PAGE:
Welcome to the March 2016 Galactic News, a summary of what is going on in the Galaxy community.
If you have anything to include in the next News, please send it to Galaxy Outreach.
GCC2016 will be held June 25-29 at Indiana University in Bloomington, Indiana, United States. This will be the 7th annual gathering of the Galaxy community, and we are expecting over 200 participants again this year. The 2016 Galaxy Community Conference includes 2 days of hackathons, 2 days of training, and a two day meeting featuring accepted presentations, keynotes, poster sessions, the new Visualization Showcase and Software Demo sessions, lightning talks, birds-of-a-feather meetups, and plenty of networking.
Early registration for GCC2016 is now open. Registration costs depend on which events you register for, your career stage & affiliation, and when you register. Early bird registration ends May 20 and is up to 40% less than regular registration rates. Early bird registration starts at less than $45 / day for students and postdocs, and at $65 / day for other attendees from non-profits.
You can also sign up for conference housing during registration.
The deadline for oral presentation abstracts is March 25, 2016. Abstracts will be reviewed and submitters will be notified of acceptance status no later than April 11, 2016.
Poster and Demo abstract submission closes May 20, 2016 (or earlier depending on poster space availability). Poster and demo submissions are reviewed on a rolling basis, and submitters will be notified of acceptance status no later than two weeks after the abstract is submitted. You may submit similar content for oral presentations, posters, and demos.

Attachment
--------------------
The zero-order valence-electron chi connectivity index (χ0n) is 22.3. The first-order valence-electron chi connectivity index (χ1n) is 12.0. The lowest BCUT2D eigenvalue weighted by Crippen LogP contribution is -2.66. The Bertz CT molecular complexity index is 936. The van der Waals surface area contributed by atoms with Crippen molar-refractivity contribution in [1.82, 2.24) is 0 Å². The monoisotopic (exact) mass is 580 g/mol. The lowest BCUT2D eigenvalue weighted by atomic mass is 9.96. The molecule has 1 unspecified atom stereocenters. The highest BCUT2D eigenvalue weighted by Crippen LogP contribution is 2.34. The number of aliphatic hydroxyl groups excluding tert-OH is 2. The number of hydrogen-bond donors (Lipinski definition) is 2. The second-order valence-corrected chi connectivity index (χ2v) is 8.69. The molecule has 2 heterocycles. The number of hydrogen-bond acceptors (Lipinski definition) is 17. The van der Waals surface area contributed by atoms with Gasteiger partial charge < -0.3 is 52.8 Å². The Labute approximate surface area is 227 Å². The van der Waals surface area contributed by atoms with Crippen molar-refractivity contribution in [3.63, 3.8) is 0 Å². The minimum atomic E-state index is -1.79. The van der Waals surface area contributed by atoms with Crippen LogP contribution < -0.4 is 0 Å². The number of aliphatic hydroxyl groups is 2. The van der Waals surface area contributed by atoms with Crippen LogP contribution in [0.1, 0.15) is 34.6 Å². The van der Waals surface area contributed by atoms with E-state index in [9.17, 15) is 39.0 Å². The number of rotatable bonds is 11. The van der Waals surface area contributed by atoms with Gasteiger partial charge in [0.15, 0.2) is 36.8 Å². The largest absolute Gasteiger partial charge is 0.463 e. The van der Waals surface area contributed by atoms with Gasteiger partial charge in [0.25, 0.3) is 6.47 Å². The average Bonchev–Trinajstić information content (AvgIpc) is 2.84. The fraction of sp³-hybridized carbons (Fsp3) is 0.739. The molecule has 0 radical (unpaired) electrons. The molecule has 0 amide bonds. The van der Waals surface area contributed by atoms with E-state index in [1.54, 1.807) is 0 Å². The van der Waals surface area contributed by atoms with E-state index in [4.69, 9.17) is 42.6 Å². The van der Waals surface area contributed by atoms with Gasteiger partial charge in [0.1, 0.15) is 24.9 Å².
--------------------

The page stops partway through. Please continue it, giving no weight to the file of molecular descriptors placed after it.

Topics should be of interest to those working in high-throughput data analysis and research. Presentations that are Galaxy-centric are encouraged, but not required. Please see the abstracts page for full details.
We are pleased to offer scholarships for the 2016 Galaxy Community Conference, being held in Bloomington, Indiana, United States, June 25-29. Scholarships are available to students and post-docs in historically under-represented groups, and to those from or based in Low and Lower-Middle Income Economies, as defined by the World Bank. If this describes you or one of your students then we hope to receive an application.
Scholarships cover registration and lodging during the GCC Meeting, and for any Training or Hackathon events the applicant chooses to attend. Scholarships do not cover travel or other expenses. The application deadline is May 1 for members of historically underrepresented groups and March 20 for those from Low and Lower-Middle Income Economies.
See the full announcement for details.
We are pleased to announce that BioTeam will again be a sponsor for this annual event. BioTeam is a professional services and products company at the intersection of science and information technology. BioTeam solves analytics, big data and scientific computing challenges for organizations by mapping the right technologies to their unique scientific needs. BioTeam has a well-established history of providing forward-thinking solutions to the Life Sciences.